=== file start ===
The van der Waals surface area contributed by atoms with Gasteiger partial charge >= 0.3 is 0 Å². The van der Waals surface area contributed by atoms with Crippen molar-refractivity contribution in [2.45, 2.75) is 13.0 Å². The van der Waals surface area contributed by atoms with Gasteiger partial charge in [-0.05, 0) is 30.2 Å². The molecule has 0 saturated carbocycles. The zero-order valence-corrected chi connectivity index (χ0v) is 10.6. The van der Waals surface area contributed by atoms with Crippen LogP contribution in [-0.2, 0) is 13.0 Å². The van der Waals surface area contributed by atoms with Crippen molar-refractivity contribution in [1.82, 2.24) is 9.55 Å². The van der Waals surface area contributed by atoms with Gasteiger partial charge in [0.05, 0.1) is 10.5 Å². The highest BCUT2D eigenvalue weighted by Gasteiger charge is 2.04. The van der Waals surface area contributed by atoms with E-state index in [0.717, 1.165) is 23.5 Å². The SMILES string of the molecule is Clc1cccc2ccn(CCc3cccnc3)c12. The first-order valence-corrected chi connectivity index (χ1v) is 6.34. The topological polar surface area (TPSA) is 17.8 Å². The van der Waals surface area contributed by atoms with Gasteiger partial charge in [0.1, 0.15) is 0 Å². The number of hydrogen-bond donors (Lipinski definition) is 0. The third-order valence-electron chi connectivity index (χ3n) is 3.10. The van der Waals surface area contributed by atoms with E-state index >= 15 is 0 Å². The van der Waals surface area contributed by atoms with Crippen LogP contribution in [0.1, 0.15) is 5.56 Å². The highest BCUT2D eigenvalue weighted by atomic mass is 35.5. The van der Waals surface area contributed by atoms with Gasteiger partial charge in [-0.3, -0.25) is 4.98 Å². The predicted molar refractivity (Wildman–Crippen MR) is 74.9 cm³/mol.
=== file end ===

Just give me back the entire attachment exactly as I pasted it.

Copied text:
The van der Waals surface area contributed by atoms with Gasteiger partial charge >= 0.3 is 0 Å². The van der Waals surface area contributed by atoms with Crippen molar-refractivity contribution in [2.45, 2.75) is 13.0 Å². The van der Waals surface area contributed by atoms with Gasteiger partial charge in [-0.05, 0) is 30.2 Å². The molecule has 0 saturated carbocycles. The zero-order valence-corrected chi connectivity index (χ0v) is 10.6. The van der Waals surface area contributed by atoms with Crippen LogP contribution in [-0.2, 0) is 13.0 Å². The van der Waals surface area contributed by atoms with Crippen molar-refractivity contribution in [1.82, 2.24) is 9.55 Å². The van der Waals surface area contributed by atoms with Gasteiger partial charge in [0.05, 0.1) is 10.5 Å². The highest BCUT2D eigenvalue weighted by Gasteiger charge is 2.04. The van der Waals surface area contributed by atoms with E-state index in [0.717, 1.165) is 23.5 Å². The SMILES string of the molecule is Clc1cccc2ccn(CCc3cccnc3)c12. The first-order valence-corrected chi connectivity index (χ1v) is 6.34. The topological polar surface area (TPSA) is 17.8 Å². The van der Waals surface area contributed by atoms with Gasteiger partial charge in [0.1, 0.15) is 0 Å². The number of hydrogen-bond donors (Lipinski definition) is 0. The third-order valence-electron chi connectivity index (χ3n) is 3.10. The van der Waals surface area contributed by atoms with E-state index >= 15 is 0 Å². The van der Waals surface area contributed by atoms with Crippen LogP contribution in [0.1, 0.15) is 5.56 Å². The highest BCUT2D eigenvalue weighted by atomic mass is 35.5. The van der Waals surface area contributed by atoms with Gasteiger partial charge in [-0.3, -0.25) is 4.98 Å². The predicted molar refractivity (Wildman–Crippen MR) is 74.9 cm³/mol.